Fiji has a vibrant tourism market with multi-tier standards of accommodation to suite most travel budgets. It has been growing from strength to strength despite its many challenges such as a number of coups and natural disasters such as cyclones and floods.
One of the areas that many players in Fiji tourism have been focusing on is the long-term management of its environment, normally called Sustainable Tourism. This type of tourism seeks to keep tourism active in the islands whilst maintaining its coastlines, fishing areas and natural resources wisely.
Villagers along coastlines have already been using this form of sustainability for generations before the first visitor arrived. Village chiefs would declare a complete or partial ban on fishing during certain mourning periods, annual seasons and before important functions. In the Fijian language, this is called a “Tabu”. This allowed fish stocks and the natural flora to re-germinate and flourish. Sustainable tourism is a good approach as it taps into cultural old practice and encourages it further with public recognition and awards.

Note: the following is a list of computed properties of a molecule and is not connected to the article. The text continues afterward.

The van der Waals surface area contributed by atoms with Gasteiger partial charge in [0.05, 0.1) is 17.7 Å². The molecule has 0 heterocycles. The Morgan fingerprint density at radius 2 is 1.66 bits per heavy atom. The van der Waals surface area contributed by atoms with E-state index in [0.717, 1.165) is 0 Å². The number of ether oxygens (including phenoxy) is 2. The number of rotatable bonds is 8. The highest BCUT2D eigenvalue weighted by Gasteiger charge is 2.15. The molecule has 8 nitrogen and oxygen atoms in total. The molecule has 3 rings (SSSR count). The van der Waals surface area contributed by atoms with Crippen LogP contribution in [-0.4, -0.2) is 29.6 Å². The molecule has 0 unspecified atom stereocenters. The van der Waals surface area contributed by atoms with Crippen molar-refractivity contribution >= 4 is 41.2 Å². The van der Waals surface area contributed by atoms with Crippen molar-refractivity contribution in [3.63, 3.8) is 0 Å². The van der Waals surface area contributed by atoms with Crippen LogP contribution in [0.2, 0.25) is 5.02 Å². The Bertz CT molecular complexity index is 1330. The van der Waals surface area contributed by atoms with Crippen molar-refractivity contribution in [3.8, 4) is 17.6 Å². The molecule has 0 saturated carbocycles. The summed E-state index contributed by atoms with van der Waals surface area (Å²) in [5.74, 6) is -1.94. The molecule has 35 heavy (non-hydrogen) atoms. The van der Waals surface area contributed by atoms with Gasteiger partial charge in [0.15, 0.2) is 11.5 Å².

Island Resorts such as Jean Michel Cousteau’s Resort and Namale Resort are able to work with the local villages and the environment so that their resorts are not an urbanistic eyesore but a natural extension of the natural surroundings.
Guests in Namale are able to visit a pristine waterfall and view the coral regeneration area for themselves while Jean Michael Cousteau’s Resort is involved in a Mangrove Restoration project. Local villagers are involved in these projects.
These type of partnerships bode well for the health of tourism in Fiji and in particular for resorts. Coupled with the natural friendliness of the Fijian people, visitors to these resorts will appreciate visiting and contributing to the long-term sustainability of the Fiji natural environment and its people.